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Snowball Hydrangea Plant

By Anna Aronson ; Updated September 21, 2017
Snowball hydrangeas have large, snowball-like blossoms.

A snowball hydrangea is another name for a mophead hydrangea, or Hydrangea macrophylla. It is a cultivar of Bigleaf hydrangea, and it's a popular choice for home gardens, especially in the southern United States. Snowball hydrangeas have large, circular flowers, as the name would suggest. However, contrary to the name, the blooms do not have to be white. As with other hydrangeas, the bloom color can change based on the acidity of the soil.

Blooms

The large flowers on snowball and other Bigleaf hydrangeas are composed of many smaller flower clusters. The plants, which are actually a shrub, bloom in the summer and fall. Blooms can be white, pink or blue. Pink and blue blooms can be created by amending the pH of the soil. In acidic soil, flowers are blue. With more basic soils, the flowers are pink.

Considerations

When planting any Bigleaf hydrangea, including snowball hydrangeas, choose a site with well-draining soil. The plants will do best in a sunny location that gets some afternoon shade to allow the plant a break from the intense midday heat of the summer. A good location is on the north side of a house or other building.

Planting

Snowball hydrangeas should be planted in either the fall or early spring. To plant, dig a large hole as deep as the root ball but about 2 feet wider than the roots. Place the plant in the hole and allow the roots to spread out naturally. When refilling the hole with soil, pack it down firmly to remove any air pockets. Water it immediately after planting.

Care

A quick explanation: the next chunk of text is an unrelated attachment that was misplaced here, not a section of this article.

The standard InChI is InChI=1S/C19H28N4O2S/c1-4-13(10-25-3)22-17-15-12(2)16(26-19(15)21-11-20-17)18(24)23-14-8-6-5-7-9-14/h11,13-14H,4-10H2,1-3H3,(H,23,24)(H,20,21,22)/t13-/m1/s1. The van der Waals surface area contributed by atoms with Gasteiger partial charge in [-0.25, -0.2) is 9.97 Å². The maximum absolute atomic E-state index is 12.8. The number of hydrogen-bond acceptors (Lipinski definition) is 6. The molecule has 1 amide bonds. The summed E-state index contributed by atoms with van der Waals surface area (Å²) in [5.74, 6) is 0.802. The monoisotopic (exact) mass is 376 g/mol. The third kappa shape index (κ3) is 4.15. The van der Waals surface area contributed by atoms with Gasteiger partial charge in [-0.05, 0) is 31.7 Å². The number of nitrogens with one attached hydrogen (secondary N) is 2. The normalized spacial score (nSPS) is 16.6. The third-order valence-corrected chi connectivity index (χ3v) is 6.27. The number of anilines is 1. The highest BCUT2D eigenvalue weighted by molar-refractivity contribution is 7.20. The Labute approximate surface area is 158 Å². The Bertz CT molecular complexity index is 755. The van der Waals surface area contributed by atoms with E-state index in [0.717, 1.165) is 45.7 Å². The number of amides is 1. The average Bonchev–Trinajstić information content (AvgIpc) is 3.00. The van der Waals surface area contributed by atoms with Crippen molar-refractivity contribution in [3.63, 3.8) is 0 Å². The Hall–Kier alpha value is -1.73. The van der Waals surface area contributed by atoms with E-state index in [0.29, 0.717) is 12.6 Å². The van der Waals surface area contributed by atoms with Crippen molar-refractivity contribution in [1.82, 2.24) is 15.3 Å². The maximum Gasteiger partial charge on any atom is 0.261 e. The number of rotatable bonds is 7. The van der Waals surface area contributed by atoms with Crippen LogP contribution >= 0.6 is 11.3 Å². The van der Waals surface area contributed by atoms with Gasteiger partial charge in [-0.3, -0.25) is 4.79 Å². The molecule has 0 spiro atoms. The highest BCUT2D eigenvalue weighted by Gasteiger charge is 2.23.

Snowball hydrangeas need regular waterings to prevent the flowers from wilting in the heat. Each plant should get about 1 inch of water per week. If you want to fertilize your plants, use a 10-10-10, 16-4-8 or12-4-8 fertilizer and apply it up to three times during the growing season, starting in about March, when the weather starts to warm up. Snowball hydrangeas and other Bigleaf varieties should be pruned immediately flowering. Prune away all the dead wood and cut back about one-third of the remaining stems.

Changing Bloom Color

Many growers of snowball hydrangeas like to tinker with the soil pH to change the color of the blooms. The aluminum content of the soil creates the acidity that determines the flower color. In most cases, soil contains enough aluminum to make a slightly acidic soil, which produces blue flowers. If you have a slightly acidic soil but would like pink blooms, you can make the soil more alkaline by adding lime to the soil. If your plant produces pink flowers, you can add sulfur to the soil to create a more acidic soil.

 

About the Author

 

Anna Aronson began working as a journalist in 2000 and spent six years at suburban Chicago newspapers before pursuing freelance work. She enjoys writing about health care topics, in particular obstetrics, pediatrics and nutrition. She received a Bachelor of Arts in journalism from Eastern Illinois University and is now studying for a Master of Science in medicine degree to become a physician's assistant.